Advertisement

Political Risk Affects Real Estate Markets

  • Sam MonfaredEmail author
  • Andrey PavlovEmail author
Article

Abstract

Using data from the recent referendum in Britain to leave the E.U., we document a link between political uncertainty and real estate values. Specifically, we find that real estate values in areas of London that have a high concentration of E.U. passport holders declined significantly more than the rest of the city following the Brexit vote. In addition, we find that areas with concentration of highly-educated residents also experienced a disproportionately large price decline. These findings suggest that real estate markets are forward looking, incorporate information quickly, and are segmented.

Keywords

Political risk Real estate markets Brexit 

References

  1. Akbari, A. H., & Aydede, Y. (2012). Effects of immigration on house prices in Canada. Applied Economics, 44(13), 1645–1658.CrossRefGoogle Scholar
  2. Autor, D. (2003). Outsourcing at Will: The Contribution of Unjust Dismissal Doctrine to the Growth of Employment Outsourcing. Journal of Labor Economics, 21(1), 1–42.CrossRefGoogle Scholar
  3. Badarinza, C. and T. Ramadorai. (2017). Home Away from Home? Foreign Demand and London House Prices. Journal of Financial Economics, forthcoming.Google Scholar
  4. Bourassa, S., & Hendershott, P. (1995). Australian Capital City Real House Prices, 1979-1993. Australian Economic Review, 28(3), 16–26.CrossRefGoogle Scholar
  5. Burnley, I. and Murphy, P. A (1994). Immigration, Housing costs and Population Dynamics in Sydney. AGPS, Canberra.Google Scholar
  6. Cvijanovic, D. and C. Spaenjers. (2015). Real Estate as a Luxury Good: Non-Resident Demand and Property Prices in Paris. HEC Working Paper.Google Scholar
  7. Gonzalez, L., & Ortega, F. (2013). Immigration and Housing Booms: Evidence From Spain. Journal of Regional Science, 53(1), 3759.CrossRefGoogle Scholar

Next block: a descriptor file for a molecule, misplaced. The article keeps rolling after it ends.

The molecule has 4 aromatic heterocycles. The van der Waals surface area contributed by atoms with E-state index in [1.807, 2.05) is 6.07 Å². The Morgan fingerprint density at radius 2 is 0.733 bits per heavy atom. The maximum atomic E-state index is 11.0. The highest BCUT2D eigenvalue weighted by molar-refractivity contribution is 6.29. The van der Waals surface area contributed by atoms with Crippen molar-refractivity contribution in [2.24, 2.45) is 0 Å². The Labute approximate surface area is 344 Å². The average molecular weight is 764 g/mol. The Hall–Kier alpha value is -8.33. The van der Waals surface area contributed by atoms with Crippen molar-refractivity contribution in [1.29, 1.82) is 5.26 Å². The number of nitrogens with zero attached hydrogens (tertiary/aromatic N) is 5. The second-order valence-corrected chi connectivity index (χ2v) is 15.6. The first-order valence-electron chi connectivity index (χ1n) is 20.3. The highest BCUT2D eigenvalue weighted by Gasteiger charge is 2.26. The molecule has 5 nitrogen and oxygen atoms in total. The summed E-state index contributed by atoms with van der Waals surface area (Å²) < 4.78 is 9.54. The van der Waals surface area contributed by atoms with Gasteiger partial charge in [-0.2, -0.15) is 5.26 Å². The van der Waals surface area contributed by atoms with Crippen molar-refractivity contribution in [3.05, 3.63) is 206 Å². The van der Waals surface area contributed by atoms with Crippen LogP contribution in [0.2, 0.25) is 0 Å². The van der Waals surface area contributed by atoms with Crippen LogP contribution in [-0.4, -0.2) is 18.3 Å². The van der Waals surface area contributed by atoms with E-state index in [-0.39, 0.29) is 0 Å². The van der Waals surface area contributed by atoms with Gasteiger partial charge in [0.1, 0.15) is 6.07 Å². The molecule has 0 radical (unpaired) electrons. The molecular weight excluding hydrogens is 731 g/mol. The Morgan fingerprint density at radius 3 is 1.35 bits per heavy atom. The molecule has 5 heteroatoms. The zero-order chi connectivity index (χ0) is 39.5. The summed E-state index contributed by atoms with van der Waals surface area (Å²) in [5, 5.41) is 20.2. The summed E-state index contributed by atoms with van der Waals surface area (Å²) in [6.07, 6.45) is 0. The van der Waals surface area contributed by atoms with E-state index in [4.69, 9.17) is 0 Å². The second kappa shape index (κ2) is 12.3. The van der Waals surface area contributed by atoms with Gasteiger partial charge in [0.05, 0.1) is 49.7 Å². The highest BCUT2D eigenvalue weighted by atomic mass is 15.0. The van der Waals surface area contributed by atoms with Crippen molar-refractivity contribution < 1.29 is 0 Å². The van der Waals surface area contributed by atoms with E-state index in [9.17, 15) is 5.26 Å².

8. Gyimah, S. O., Walters, D., & Phythian, K. L. (2005). Ethnicity, Immigration and Hous- ing Wealth in Toronto. Canadian Journal of Urban Research, 14(2), 338–364.Google Scholar
  9. Financial Times (2016, December 2), retrieved from: https://ig.ft.com/sites/brexit-polling/
  10. Ley, D. and Tutchener, J. (2001) Immigration, Globalization and House Price in Canada's Gateway Cities, Housing Studies, 16, 199–223.Google Scholar
  11. Liao, W. C., Zhao, D. X., Lim, L. P., & Wong, G. K. M. (2015). Foreign Liquidity to Real Estate Market: Ripple Effect and House Price Dynamics. Urban Studies, 52(1), 138–158.CrossRefGoogle Scholar
  12. Moos, M., & Skaburskis, A. (2010). The globalization of urban housing markets: Immi- gration and the changing housing demand in Vancouver. Urban Geography, 31, 724–749.CrossRefGoogle Scholar
  13. Office of National Statistics (2016, November 10), retrieved from: https://www.ons.gov.uk/aboutus/transparencyandgovernance/freedomofinformationfoi/londonandukpopulation
  14. Pavlov and Somerville (2017). Immigration and Real Estate Returns. Working Paper.Google Scholar
  15. Saiz, A., & Wachter, S. (2011). Immigration and the neighborhood. American Eco- nomic Journal: Economic Policy, 3(2), 169–188.Google Scholar

Copyright information

© Springer Science+Business Media, LLC 2017

Authors and Affiliations

  1. 1.Beedie School of BusinessSimon Fraser UniversityVancouverCanada

Personalised recommendations